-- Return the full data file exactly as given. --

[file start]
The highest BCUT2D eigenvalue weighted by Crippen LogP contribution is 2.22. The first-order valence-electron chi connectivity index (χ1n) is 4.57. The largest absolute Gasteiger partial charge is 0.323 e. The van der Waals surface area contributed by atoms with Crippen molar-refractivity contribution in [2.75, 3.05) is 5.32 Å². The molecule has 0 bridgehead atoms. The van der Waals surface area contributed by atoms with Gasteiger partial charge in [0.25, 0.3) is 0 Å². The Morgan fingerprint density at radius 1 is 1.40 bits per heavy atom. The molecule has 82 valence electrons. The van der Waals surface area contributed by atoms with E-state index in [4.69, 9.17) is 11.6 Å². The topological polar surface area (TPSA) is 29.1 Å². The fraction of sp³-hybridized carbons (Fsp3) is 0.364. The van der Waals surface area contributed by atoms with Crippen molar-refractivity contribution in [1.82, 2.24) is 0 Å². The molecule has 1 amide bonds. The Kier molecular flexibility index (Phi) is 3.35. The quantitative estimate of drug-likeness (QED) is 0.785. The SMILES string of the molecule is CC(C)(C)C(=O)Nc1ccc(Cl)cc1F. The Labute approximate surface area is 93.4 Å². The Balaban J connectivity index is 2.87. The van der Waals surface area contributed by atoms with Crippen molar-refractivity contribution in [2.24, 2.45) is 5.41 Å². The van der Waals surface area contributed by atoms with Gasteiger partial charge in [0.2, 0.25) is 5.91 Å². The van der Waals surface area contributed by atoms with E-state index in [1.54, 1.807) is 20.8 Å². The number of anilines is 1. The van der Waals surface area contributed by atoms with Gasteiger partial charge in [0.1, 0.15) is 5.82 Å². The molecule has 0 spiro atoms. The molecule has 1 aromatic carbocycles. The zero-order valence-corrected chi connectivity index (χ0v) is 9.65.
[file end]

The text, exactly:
The highest BCUT2D eigenvalue weighted by Crippen LogP contribution is 2.22. The first-order valence-electron chi connectivity index (χ1n) is 4.57. The largest absolute Gasteiger partial charge is 0.323 e. The van der Waals surface area contributed by atoms with Crippen molar-refractivity contribution in [2.75, 3.05) is 5.32 Å². The molecule has 0 bridgehead atoms. The van der Waals surface area contributed by atoms with Gasteiger partial charge in [0.25, 0.3) is 0 Å². The Morgan fingerprint density at radius 1 is 1.40 bits per heavy atom. The molecule has 82 valence electrons. The van der Waals surface area contributed by atoms with E-state index in [4.69, 9.17) is 11.6 Å². The topological polar surface area (TPSA) is 29.1 Å². The fraction of sp³-hybridized carbons (Fsp3) is 0.364. The van der Waals surface area contributed by atoms with Crippen molar-refractivity contribution in [1.82, 2.24) is 0 Å². The molecule has 1 amide bonds. The Kier molecular flexibility index (Phi) is 3.35. The quantitative estimate of drug-likeness (QED) is 0.785. The SMILES string of the molecule is CC(C)(C)C(=O)Nc1ccc(Cl)cc1F. The Labute approximate surface area is 93.4 Å². The Balaban J connectivity index is 2.87. The van der Waals surface area contributed by atoms with Crippen molar-refractivity contribution in [2.24, 2.45) is 5.41 Å². The van der Waals surface area contributed by atoms with Gasteiger partial charge in [0.2, 0.25) is 5.91 Å². The van der Waals surface area contributed by atoms with E-state index in [1.54, 1.807) is 20.8 Å². The number of anilines is 1. The van der Waals surface area contributed by atoms with Gasteiger partial charge in [0.1, 0.15) is 5.82 Å². The molecule has 0 spiro atoms. The molecule has 1 aromatic carbocycles. The zero-order valence-corrected chi connectivity index (χ0v) is 9.65.